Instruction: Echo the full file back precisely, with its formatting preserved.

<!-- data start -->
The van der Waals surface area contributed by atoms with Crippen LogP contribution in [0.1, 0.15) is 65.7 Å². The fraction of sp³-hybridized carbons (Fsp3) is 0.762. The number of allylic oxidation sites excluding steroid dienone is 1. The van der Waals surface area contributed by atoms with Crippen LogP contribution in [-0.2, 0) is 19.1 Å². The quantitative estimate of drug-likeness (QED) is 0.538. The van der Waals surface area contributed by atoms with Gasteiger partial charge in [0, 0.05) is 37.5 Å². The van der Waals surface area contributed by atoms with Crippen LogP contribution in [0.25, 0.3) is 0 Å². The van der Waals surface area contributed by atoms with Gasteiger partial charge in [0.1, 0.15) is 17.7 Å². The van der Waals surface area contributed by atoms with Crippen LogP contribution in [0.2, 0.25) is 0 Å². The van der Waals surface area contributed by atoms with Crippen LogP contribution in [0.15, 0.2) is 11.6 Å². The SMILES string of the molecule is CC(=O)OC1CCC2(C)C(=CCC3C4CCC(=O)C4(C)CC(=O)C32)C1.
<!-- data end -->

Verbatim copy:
The van der Waals surface area contributed by atoms with Crippen LogP contribution in [0.1, 0.15) is 65.7 Å². The fraction of sp³-hybridized carbons (Fsp3) is 0.762. The number of allylic oxidation sites excluding steroid dienone is 1. The van der Waals surface area contributed by atoms with Crippen LogP contribution in [-0.2, 0) is 19.1 Å². The quantitative estimate of drug-likeness (QED) is 0.538. The van der Waals surface area contributed by atoms with Gasteiger partial charge in [0, 0.05) is 37.5 Å². The van der Waals surface area contributed by atoms with Crippen LogP contribution in [0.25, 0.3) is 0 Å². The van der Waals surface area contributed by atoms with Gasteiger partial charge in [0.1, 0.15) is 17.7 Å². The van der Waals surface area contributed by atoms with Crippen LogP contribution in [0.2, 0.25) is 0 Å². The van der Waals surface area contributed by atoms with Crippen LogP contribution in [0.15, 0.2) is 11.6 Å². The SMILES string of the molecule is CC(=O)OC1CCC2(C)C(=CCC3C4CCC(=O)C4(C)CC(=O)C32)C1.